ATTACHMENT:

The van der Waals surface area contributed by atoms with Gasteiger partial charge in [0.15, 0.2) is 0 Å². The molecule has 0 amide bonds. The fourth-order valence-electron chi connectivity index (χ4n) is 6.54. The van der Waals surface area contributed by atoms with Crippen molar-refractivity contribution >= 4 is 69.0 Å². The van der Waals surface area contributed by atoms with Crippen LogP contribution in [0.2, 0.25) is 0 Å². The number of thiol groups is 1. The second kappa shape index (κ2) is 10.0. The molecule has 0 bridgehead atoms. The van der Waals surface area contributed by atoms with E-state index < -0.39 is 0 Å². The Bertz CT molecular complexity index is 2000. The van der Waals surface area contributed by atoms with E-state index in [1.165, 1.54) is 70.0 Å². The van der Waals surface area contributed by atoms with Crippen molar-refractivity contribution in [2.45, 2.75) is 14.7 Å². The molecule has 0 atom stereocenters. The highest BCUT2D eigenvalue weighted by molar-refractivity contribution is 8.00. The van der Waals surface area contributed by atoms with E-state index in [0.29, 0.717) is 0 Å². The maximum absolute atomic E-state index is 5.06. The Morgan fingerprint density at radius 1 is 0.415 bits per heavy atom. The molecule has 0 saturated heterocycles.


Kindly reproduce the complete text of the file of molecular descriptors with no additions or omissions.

The van der Waals surface area contributed by atoms with Gasteiger partial charge in [0.15, 0.2) is 0 Å². The molecule has 0 amide bonds. The fourth-order valence-electron chi connectivity index (χ4n) is 6.54. The van der Waals surface area contributed by atoms with Crippen molar-refractivity contribution >= 4 is 69.0 Å². The van der Waals surface area contributed by atoms with Crippen LogP contribution in [0.2, 0.25) is 0 Å². The number of thiol groups is 1. The second kappa shape index (κ2) is 10.0. The molecule has 0 bridgehead atoms. The van der Waals surface area contributed by atoms with E-state index < -0.39 is 0 Å². The Bertz CT molecular complexity index is 2000. The van der Waals surface area contributed by atoms with E-state index in [1.165, 1.54) is 70.0 Å². The van der Waals surface area contributed by atoms with Crippen molar-refractivity contribution in [2.45, 2.75) is 14.7 Å². The molecule has 0 atom stereocenters. The highest BCUT2D eigenvalue weighted by molar-refractivity contribution is 8.00. The van der Waals surface area contributed by atoms with E-state index in [0.29, 0.717) is 0 Å². The maximum absolute atomic E-state index is 5.06. The Morgan fingerprint density at radius 1 is 0.415 bits per heavy atom. The molecule has 0 saturated heterocycles.